Kathmandu, Nepal: Durbar Square
Ever since the massive earthquake shook Kathmandu some months ago, I can’t stop thinking about the people of Nepal and the experiences that I had there. Nepal is one of those countries that if I had the chance and the time to go again, I would without question. Not every place that I have been gains that distinction, but there was just something about Nepal and the people there. This week, my blog will be devoted to the sites that I visited in Nepal on my trip in the autumn of 2009 and each post will end with a group, organization or charity that is working in Nepal that you can choose to help out if you feel so inclined.
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Kathmandu, Nepal is a bustling city with so many sights to see and amazing places to be.
From my travel journal on September 14, 2009:
Landed in Kathmandu airport last night. Walked off the plane to a bus that took us to a one room airport. They checked us for H1N1, I got my visa and was greeted by Rhiannon [my travel partner] with our hotel owner and a necklace of flowers.
On this hot sunny morning, we ate breakfast with our hotel owner Khem, who speaks English with an Australian accent, before we headed out to see Kathmandu’s Durbar Square, formerly known as Hanuman-khoka Durbar Square.
This square is one of three Durbar (royal palace) Squares in Kathmandu. The buildings in the square were built from the time of King Ratna Malla, 1484AD to 1520AD, to King Prithi Bir Bikram Shah, 1881AD – 1911AD. This is the largest of the royal palace complexes from the medieval period in Nepal. Unfortunately, several of the buildings in this square collapsed due to the earthquake that shook the city in April.
We met a man that offered to be our guide and I eagerly accepted to learn something about this busy fun area. First, we saw Kumari Bahal, a traditional 18th century Newari palace built by King Jaya Prakesh Malla. It was small when compared with what I pictured as a “palace” in my mind. It houses the living, earthly human goddess Kumari who was just chosen last year. She came to the window and looked down on us, we waved but she showed no reaction… she is only four. Kumari is chosen at the age of four or five from the Newari Shakya, or goldsmith, caste. She must meet 32 requirements such as having thighs like a deer, a chest like a lion, eye lashes like a cow and a body like a banyan tree. She must remain calm in a dark room filled with buffalo heads, frightening masks and loud noises. She must also have an astrological chart that does not conflict with the King’s. After these things are met, she is placed in this palace until she reaches puberty. Her feet must never touch the ground. Once she begins to menstruate or shed blood in any way, her goddess spirit leaves her body and she is placed in her parents’ home where the transition is usually difficult going back to mere mortality.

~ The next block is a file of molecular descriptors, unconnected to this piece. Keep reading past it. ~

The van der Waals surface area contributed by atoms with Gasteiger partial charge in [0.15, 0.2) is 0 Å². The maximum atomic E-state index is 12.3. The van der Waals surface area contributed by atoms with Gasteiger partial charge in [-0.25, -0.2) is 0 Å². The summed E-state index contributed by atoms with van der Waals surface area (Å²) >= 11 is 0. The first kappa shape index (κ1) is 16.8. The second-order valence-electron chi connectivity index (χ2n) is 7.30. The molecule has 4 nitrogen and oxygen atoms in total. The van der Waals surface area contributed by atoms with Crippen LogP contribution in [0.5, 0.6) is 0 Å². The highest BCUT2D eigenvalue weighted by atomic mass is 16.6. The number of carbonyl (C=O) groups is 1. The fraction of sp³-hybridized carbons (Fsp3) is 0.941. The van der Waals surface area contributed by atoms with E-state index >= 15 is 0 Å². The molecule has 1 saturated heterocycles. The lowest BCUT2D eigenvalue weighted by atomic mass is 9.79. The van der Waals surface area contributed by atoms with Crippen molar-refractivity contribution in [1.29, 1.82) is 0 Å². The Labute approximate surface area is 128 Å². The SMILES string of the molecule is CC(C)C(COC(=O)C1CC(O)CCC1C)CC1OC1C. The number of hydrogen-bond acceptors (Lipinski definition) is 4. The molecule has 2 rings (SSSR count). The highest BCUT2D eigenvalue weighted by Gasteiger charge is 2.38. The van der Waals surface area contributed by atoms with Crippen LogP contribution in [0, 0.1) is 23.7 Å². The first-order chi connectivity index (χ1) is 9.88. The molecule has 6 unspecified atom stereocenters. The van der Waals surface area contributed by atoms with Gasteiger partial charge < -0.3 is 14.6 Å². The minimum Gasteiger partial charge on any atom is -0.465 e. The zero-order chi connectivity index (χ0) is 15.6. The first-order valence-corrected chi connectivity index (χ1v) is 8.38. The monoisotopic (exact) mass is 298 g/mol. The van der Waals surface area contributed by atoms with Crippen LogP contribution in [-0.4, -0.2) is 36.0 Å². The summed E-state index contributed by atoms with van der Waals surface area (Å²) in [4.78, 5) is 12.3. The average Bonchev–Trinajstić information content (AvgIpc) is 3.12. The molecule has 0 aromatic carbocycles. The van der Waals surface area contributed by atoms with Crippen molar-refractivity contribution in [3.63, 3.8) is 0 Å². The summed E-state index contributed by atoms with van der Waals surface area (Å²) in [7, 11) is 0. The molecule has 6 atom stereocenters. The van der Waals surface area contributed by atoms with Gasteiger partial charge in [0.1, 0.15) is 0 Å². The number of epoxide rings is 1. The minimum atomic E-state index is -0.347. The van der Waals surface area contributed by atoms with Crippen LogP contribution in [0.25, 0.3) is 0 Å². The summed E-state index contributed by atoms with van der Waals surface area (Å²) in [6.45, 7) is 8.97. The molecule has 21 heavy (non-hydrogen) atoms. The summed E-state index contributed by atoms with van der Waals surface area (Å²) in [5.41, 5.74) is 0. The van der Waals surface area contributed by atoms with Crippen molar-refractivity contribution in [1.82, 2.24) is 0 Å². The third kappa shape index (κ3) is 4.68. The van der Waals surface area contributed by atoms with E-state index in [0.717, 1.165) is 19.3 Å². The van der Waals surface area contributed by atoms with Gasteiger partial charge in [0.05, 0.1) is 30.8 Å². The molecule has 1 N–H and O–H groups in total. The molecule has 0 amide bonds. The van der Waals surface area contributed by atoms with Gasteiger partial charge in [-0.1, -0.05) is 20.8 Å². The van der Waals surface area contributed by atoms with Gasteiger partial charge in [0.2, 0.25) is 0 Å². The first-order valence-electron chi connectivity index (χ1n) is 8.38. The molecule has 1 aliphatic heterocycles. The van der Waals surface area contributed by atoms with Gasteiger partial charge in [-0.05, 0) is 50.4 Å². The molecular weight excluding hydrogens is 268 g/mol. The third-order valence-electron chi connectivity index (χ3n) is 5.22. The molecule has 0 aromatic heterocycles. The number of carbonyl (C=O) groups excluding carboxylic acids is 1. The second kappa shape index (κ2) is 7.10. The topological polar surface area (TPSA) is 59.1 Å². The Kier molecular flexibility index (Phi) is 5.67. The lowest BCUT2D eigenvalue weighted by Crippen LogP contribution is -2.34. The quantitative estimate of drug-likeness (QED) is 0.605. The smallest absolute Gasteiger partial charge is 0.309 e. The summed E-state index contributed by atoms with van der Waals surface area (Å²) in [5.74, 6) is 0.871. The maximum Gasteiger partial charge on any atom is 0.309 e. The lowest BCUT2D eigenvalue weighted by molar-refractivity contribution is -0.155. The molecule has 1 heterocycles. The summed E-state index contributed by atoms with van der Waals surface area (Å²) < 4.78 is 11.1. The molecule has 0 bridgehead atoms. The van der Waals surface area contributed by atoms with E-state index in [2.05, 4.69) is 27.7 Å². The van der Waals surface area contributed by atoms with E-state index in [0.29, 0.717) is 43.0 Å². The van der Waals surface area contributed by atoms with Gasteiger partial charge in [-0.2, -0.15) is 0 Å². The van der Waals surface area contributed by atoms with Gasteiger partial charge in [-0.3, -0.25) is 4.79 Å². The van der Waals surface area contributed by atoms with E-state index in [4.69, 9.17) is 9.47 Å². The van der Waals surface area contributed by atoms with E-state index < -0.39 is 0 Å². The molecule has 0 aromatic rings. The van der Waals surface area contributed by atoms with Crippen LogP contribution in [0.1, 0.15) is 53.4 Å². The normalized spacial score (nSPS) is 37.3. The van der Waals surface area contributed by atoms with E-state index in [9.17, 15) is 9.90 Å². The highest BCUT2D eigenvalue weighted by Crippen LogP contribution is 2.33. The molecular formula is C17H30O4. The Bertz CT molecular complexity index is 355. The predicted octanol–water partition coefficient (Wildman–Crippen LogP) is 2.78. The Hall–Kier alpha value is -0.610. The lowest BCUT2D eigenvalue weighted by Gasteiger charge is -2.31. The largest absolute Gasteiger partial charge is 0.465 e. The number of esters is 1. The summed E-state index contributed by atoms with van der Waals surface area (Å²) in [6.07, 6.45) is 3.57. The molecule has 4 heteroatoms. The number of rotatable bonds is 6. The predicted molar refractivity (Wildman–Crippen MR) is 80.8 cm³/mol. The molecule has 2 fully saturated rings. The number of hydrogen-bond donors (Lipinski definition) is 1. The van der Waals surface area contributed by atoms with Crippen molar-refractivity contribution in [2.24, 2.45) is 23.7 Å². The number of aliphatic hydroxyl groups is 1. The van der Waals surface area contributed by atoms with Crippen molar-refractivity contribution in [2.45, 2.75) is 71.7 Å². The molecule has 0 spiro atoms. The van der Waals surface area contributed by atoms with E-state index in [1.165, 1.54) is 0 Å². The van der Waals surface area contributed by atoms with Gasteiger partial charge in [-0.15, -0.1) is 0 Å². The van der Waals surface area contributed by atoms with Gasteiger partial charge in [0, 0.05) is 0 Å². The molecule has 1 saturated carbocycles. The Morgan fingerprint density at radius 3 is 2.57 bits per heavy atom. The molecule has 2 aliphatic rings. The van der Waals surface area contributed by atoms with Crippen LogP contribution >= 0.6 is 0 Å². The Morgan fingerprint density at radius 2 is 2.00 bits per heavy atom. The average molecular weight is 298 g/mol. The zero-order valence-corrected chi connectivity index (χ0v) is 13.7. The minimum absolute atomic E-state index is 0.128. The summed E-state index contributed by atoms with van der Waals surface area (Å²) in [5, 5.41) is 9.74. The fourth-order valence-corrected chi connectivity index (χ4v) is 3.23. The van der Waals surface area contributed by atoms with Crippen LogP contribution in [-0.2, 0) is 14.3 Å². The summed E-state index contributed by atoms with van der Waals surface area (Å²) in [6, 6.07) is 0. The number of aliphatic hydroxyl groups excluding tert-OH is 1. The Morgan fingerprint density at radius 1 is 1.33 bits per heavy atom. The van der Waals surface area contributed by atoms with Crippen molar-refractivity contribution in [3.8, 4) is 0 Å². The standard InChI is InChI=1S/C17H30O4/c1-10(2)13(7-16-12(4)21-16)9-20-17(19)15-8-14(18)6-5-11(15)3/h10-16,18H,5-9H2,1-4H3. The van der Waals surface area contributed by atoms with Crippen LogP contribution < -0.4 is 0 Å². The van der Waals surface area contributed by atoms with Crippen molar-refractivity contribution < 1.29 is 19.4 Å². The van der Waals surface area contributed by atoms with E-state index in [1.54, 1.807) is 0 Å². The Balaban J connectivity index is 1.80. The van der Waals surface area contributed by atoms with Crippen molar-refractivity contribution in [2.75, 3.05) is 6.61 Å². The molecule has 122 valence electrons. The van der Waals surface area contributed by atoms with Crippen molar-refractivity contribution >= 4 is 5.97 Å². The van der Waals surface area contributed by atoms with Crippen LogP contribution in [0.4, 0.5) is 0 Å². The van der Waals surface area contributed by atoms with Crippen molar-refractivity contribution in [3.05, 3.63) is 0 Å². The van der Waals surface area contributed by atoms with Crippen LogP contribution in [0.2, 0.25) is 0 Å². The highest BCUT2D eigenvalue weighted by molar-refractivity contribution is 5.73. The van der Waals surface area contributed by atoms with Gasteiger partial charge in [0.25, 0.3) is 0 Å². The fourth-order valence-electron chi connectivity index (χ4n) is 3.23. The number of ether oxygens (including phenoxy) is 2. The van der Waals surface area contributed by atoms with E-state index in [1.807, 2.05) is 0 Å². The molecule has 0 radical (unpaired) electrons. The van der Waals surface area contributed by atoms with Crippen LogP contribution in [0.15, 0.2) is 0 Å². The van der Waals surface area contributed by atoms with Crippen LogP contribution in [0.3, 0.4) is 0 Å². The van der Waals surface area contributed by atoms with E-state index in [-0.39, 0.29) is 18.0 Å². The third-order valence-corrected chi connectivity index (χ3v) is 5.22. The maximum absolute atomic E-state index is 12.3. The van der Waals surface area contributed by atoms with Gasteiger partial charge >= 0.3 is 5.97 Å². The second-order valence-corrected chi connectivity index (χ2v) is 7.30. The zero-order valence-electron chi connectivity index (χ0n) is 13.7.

If you’re heading to Kathmandu, there are some truly amazing places to stay. Check out Kantipur Temple House an eco-boutique hotel set in a historic building allowing guests to be immersed in Nepalese culture and comfort. The Dwarika’s Resort offers amazing views from this zen inspired retreat and allows guests to see the sites while also giving them the perfect place to unwind. Last but not least, Hotel Yak & Yeti is a five star hotel that will make you feel as though you’re staying on palace grounds. Where would you want to stay?
The area was bustling with Nepalis selling everything from linens and flowers to seeds and necklaces. There were cows that were roaming or sleeping in the shade having been released by their owners when they stopped giving milk and they are now fed by the helpful hands of those in the vicinity. There were so many temples each dedicated to a different God or Goddess in this vibrantly colored town center. It was a lot to take in on our first adventure out but we were so excited to see more. It was difficult keeping all of the Gods and Goddesses straight but it became more intriguing listening to our guide explain why the Nepalis people worship each one and what they each represented…
Kathmandu’s Durbar Square was used as the royal Nepalese residences up until the 19th century and though the royal family no longer resides there, it is still used for coronations and other royal ceremonies.
Donate to Hope Worldwide and designate Nepal as the beneficiary to help with disaster relief.
Thank you for supporting HOPE worldwide‘s disaster response efforts around the world, including our current work in Nepal. With your help, we are poised to meet the critical needs of families and communities impacted by the recent earthquake. Natural and man-made disasters are affecting more and more people every year, and we strive to do all we can to help respond and rebuild in the wake of tragedy. Your gift will allow us to provide immediate relief to Nepal and to respond to future disasters across the globe.